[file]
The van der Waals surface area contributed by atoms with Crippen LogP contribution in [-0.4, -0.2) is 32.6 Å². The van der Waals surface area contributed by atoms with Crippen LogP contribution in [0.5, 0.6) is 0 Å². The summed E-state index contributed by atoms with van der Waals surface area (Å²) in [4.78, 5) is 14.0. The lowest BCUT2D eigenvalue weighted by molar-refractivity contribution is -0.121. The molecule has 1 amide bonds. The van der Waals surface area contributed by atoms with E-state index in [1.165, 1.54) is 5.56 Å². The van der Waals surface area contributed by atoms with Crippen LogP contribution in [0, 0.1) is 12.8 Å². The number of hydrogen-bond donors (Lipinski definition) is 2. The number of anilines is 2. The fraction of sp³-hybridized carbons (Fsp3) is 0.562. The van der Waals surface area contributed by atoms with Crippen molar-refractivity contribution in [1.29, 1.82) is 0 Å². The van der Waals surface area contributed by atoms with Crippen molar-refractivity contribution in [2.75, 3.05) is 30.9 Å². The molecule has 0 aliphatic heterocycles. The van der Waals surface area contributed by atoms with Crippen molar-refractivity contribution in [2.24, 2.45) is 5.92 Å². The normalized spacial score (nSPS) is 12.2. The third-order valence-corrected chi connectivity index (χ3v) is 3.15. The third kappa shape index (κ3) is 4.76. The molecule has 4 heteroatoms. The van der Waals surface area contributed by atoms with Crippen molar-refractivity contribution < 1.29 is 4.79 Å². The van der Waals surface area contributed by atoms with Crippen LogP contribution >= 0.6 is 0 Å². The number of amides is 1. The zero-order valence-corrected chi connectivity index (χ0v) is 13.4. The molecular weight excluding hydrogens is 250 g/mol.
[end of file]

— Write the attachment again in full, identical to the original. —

The van der Waals surface area contributed by atoms with Crippen LogP contribution in [-0.4, -0.2) is 32.6 Å². The van der Waals surface area contributed by atoms with Crippen LogP contribution in [0.5, 0.6) is 0 Å². The summed E-state index contributed by atoms with van der Waals surface area (Å²) in [4.78, 5) is 14.0. The lowest BCUT2D eigenvalue weighted by molar-refractivity contribution is -0.121. The molecule has 1 amide bonds. The van der Waals surface area contributed by atoms with E-state index in [1.165, 1.54) is 5.56 Å². The van der Waals surface area contributed by atoms with Crippen LogP contribution in [0, 0.1) is 12.8 Å². The number of hydrogen-bond donors (Lipinski definition) is 2. The number of anilines is 2. The fraction of sp³-hybridized carbons (Fsp3) is 0.562. The van der Waals surface area contributed by atoms with Crippen molar-refractivity contribution in [1.29, 1.82) is 0 Å². The van der Waals surface area contributed by atoms with Crippen molar-refractivity contribution in [2.75, 3.05) is 30.9 Å². The molecule has 0 aliphatic heterocycles. The van der Waals surface area contributed by atoms with Crippen molar-refractivity contribution in [2.24, 2.45) is 5.92 Å². The normalized spacial score (nSPS) is 12.2. The third-order valence-corrected chi connectivity index (χ3v) is 3.15. The third kappa shape index (κ3) is 4.76. The molecule has 4 heteroatoms. The van der Waals surface area contributed by atoms with Crippen molar-refractivity contribution < 1.29 is 4.79 Å². The van der Waals surface area contributed by atoms with Crippen LogP contribution >= 0.6 is 0 Å². The number of amides is 1. The zero-order valence-corrected chi connectivity index (χ0v) is 13.4. The molecular weight excluding hydrogens is 250 g/mol.